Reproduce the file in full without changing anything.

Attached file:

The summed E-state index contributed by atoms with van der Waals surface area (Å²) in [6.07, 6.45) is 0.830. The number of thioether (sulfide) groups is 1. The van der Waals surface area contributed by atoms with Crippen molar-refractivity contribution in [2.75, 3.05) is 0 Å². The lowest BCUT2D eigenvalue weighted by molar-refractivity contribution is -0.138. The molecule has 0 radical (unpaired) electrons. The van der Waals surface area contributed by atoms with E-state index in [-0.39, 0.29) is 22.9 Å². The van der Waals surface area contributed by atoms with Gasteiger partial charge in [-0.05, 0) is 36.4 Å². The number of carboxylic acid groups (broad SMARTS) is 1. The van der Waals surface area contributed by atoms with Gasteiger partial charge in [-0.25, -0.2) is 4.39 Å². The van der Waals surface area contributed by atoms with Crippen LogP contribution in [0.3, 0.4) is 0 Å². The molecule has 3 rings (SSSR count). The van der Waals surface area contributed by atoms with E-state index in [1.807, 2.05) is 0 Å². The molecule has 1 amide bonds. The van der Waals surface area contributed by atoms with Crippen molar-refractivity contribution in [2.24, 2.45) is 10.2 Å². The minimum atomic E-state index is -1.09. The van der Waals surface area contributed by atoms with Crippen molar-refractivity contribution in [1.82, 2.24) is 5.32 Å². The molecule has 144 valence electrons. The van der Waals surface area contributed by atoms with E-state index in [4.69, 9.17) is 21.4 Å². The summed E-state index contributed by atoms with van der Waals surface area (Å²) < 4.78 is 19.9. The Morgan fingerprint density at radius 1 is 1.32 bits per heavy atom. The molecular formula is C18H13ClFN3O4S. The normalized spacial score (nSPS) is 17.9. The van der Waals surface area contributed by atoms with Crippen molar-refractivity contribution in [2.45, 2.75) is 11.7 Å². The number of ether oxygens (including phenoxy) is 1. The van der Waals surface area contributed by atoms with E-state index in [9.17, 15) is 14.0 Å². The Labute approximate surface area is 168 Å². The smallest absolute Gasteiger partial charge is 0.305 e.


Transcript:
The summed E-state index contributed by atoms with van der Waals surface area (Å²) in [6.07, 6.45) is 0.830. The number of thioether (sulfide) groups is 1. The van der Waals surface area contributed by atoms with Crippen molar-refractivity contribution in [2.75, 3.05) is 0 Å². The lowest BCUT2D eigenvalue weighted by molar-refractivity contribution is -0.138. The molecule has 0 radical (unpaired) electrons. The van der Waals surface area contributed by atoms with E-state index in [-0.39, 0.29) is 22.9 Å². The van der Waals surface area contributed by atoms with Gasteiger partial charge in [-0.05, 0) is 36.4 Å². The number of carboxylic acid groups (broad SMARTS) is 1. The van der Waals surface area contributed by atoms with Gasteiger partial charge in [-0.25, -0.2) is 4.39 Å². The van der Waals surface area contributed by atoms with Crippen LogP contribution in [0.3, 0.4) is 0 Å². The molecule has 3 rings (SSSR count). The van der Waals surface area contributed by atoms with E-state index in [1.807, 2.05) is 0 Å². The molecule has 1 amide bonds. The van der Waals surface area contributed by atoms with Crippen molar-refractivity contribution in [2.24, 2.45) is 10.2 Å². The minimum atomic E-state index is -1.09. The van der Waals surface area contributed by atoms with Crippen molar-refractivity contribution in [1.82, 2.24) is 5.32 Å². The molecule has 144 valence electrons. The van der Waals surface area contributed by atoms with E-state index in [4.69, 9.17) is 21.4 Å². The summed E-state index contributed by atoms with van der Waals surface area (Å²) < 4.78 is 19.9. The Morgan fingerprint density at radius 1 is 1.32 bits per heavy atom. The molecular formula is C18H13ClFN3O4S. The normalized spacial score (nSPS) is 17.9. The van der Waals surface area contributed by atoms with Crippen molar-refractivity contribution in [2.45, 2.75) is 11.7 Å². The number of ether oxygens (including phenoxy) is 1. The van der Waals surface area contributed by atoms with E-state index in [9.17, 15) is 14.0 Å². The Labute approximate surface area is 168 Å². The smallest absolute Gasteiger partial charge is 0.305 e.